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Las Vegas-based Southern rocker Lennon Roach moves from the military to music

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Lennon Roach
Adam Lerner / Courtesy

Lennon Roach joined the military with every intention of dedicating 20 years of his life to it. He had no way of knowing it would help him become a full-blown rock musician.

The Alabama native, who inherited his father’s love for drumming, went into the Air Force at 19, with his first assignments taking him to Korea and to England.

“That really kick-started my singing,” says Roach, who served for eight years. “I was a drummer, but I didn’t have a drum set in my tiny barracks room. So I was like, ‘All right, you don’t get to beat the sh*t out of things anymore. You have to actually tell people how you feel.’”

Roach downsized to an acoustic guitar and became known in his unit as the Southern gentleman who could actually sing. “I had a lot of friends in the service who would be like ‘What the hell are you doing? Why are you doing this job with us? You should be trying to be a musician.’ I always shrugged it off,” he says.

That all changed in 2018, when Roach was stationed at Nellis Air Force Base. After getting deployed and seeing several countries, he began to wonder if it might be time to end his military career. A deep dive into the local music scene—which saw Roach playing open mics, then graduating to shows at Downtown venue Horse Trailer Hideout—confirmed that hunch.

“I started meeting more people that wanted to build a band with me. That’s when I was like ‘Holy sh*t. This is something that could actually happen,’” he says. “I’d never lived in an area … [with] so much music talent.”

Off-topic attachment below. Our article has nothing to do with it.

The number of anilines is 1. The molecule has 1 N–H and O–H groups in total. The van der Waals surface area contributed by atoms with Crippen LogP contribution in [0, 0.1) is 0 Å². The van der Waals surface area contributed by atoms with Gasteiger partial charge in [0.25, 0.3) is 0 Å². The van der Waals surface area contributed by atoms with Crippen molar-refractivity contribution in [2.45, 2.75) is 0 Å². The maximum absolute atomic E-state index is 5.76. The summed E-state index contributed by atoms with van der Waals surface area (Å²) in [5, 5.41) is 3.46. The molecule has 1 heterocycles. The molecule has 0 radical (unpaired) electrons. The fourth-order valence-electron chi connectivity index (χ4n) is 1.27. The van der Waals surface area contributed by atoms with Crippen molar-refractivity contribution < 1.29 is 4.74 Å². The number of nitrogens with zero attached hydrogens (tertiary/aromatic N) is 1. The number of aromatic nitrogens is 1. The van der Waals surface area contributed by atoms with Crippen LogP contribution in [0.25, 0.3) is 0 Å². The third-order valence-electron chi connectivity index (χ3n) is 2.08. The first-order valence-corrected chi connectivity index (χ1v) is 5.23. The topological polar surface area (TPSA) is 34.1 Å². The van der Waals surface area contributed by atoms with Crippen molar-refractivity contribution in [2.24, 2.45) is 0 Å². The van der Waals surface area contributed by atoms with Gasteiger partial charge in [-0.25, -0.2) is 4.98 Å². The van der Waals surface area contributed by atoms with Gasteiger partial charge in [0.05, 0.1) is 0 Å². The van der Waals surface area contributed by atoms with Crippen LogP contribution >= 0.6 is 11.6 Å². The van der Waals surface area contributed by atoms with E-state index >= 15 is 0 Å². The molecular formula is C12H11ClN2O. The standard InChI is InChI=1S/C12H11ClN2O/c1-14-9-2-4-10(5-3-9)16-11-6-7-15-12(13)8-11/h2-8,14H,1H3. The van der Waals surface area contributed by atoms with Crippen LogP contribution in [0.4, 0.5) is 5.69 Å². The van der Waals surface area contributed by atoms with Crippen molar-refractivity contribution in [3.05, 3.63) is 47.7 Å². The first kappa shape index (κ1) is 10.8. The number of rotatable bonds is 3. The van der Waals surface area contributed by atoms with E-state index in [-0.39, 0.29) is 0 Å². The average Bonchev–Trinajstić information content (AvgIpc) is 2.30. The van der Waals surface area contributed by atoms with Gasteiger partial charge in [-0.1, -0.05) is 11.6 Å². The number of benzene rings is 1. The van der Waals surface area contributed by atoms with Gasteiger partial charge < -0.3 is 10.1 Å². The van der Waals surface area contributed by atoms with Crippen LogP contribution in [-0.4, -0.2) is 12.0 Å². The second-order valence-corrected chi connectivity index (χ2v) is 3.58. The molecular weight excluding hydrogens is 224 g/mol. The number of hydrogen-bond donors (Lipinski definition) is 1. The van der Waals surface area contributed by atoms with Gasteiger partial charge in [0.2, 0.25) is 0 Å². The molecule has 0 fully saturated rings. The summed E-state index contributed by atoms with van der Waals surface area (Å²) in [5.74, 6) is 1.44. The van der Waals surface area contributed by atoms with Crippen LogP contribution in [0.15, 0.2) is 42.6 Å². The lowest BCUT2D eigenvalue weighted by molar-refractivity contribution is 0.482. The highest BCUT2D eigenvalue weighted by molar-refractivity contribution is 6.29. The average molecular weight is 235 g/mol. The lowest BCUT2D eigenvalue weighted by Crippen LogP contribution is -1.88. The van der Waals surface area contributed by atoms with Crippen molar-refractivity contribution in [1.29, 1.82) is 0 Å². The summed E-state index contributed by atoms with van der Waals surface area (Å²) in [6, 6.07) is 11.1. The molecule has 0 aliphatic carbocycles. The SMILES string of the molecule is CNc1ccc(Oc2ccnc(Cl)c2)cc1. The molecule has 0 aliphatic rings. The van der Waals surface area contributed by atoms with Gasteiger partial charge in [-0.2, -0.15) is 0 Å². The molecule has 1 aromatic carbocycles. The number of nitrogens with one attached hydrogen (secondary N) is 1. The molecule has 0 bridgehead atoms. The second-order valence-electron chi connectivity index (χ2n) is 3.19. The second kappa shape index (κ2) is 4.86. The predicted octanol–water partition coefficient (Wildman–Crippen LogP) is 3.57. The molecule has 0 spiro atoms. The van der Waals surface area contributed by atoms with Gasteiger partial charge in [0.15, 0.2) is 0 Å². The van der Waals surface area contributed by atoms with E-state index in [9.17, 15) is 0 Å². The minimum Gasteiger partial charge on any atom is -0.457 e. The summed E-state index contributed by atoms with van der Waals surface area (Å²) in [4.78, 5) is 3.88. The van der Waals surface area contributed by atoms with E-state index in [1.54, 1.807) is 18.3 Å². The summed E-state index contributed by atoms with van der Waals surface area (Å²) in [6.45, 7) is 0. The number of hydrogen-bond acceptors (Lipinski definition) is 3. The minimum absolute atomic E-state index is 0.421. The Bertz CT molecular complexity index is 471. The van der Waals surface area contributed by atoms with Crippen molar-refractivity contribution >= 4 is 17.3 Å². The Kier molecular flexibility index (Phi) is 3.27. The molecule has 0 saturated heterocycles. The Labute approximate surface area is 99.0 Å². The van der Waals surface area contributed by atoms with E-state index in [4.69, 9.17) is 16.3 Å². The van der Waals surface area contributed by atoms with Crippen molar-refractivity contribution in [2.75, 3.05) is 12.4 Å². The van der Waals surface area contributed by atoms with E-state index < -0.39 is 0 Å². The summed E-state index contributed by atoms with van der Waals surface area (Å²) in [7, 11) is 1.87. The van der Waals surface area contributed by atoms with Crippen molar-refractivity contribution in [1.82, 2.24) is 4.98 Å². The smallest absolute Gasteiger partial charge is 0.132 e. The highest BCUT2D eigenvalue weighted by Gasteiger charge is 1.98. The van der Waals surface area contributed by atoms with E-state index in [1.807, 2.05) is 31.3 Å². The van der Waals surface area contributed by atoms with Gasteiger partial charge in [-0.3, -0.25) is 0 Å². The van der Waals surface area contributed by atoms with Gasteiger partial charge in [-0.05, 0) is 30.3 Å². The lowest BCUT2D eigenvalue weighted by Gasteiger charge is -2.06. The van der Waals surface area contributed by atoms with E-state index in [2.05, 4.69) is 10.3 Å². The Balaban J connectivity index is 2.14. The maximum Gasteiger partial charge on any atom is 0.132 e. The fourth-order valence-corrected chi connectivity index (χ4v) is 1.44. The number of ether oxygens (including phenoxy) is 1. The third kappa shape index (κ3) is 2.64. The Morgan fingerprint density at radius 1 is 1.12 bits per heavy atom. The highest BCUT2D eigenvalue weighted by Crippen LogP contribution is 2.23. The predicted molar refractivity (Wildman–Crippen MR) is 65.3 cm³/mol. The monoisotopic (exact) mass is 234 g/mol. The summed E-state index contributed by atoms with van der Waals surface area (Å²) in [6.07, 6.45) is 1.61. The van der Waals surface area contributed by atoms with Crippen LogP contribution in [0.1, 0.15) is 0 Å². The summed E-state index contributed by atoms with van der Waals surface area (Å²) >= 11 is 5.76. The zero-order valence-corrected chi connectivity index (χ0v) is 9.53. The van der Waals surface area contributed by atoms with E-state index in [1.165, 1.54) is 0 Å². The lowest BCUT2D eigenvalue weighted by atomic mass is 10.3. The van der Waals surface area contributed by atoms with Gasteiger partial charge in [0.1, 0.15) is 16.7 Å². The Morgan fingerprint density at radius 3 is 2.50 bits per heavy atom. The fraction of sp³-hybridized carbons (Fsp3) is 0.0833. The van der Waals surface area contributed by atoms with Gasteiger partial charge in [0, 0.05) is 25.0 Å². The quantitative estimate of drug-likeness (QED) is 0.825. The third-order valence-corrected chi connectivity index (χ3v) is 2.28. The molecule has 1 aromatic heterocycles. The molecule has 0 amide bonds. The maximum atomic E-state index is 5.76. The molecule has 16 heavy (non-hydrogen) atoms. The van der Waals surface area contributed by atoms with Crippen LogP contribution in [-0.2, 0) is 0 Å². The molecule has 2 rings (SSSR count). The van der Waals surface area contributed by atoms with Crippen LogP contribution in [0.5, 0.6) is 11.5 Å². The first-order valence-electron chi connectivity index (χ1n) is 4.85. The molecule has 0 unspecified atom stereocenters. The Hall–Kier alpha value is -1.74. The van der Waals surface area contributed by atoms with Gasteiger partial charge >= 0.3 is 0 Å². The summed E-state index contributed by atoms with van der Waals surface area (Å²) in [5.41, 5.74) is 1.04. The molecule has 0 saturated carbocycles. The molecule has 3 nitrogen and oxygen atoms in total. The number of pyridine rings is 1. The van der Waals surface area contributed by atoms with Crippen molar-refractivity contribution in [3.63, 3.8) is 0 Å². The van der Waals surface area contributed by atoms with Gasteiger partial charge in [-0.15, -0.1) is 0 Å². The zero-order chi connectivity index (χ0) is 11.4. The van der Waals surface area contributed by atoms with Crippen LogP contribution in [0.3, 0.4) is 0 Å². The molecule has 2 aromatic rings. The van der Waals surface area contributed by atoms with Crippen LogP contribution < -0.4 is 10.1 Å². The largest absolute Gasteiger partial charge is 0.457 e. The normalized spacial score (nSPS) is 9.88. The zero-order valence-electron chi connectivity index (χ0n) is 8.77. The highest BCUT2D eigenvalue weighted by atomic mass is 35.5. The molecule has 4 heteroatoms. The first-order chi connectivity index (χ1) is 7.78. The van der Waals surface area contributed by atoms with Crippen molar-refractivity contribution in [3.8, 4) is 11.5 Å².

Roach forged friendships with well-known locals including Paige Overton, former frontwoman of The Clydesdale, and The Rhyolite Sound’s Jake Shepard and Larry Reha, the latter of whom, he says, was especially instrumental to his success.

“[Larry’s] been a pretty big mentor for me in figuring out where I belong in this Vegas music scene,” Roach says. “I wouldn’t be doing anything if it wasn’t for Larry.”

The Life I Stole, the debut EP Roach recorded at Reha’s Sonic Rodeo and at Blvckbox Studios, is slated for a spring release. Roach and Overton have a duet on it called “Out West,” which piggybacks off his September single, “Honey Bee”—a breakup track about searching for someone better.

“Honey Bee” highlights Roach’s Southern growl and bluesy twang. Being from Alabama, “I like to take country influence and apply it into more of an easier digestible rock ’n’ roll sound, with a sprinkle of country,” he says.

He regards country star Chris Stapleton as a hero, loves Lynyrd Skynyrd and credits Colter Wall as a “country artist that really helped me get through my deployment. “

The Life I Stole is Roach’s personal reflection on militarylife and the frustrations that followed. “It’s really a collective piece on different things I was not happy about in my life that I decided to either kill or change,” he explains.

Stomping rocker “Dying Eyes” embodies that concept. “I’m killing an old version of myself in that track, and that’s the big picture of what the record is: If you’re not happy with where you’re at, you have so many options,” he says.

Lennon Roach linktr.ee/lennonroach Upcoming shows: December 4, Sand Dollar Downtown; December 22, Sand Dollar Lounge

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Amber Sampson

Amber Sampson is a Staff Writer for Las Vegas Weekly. She got her start in journalism as an intern at ...

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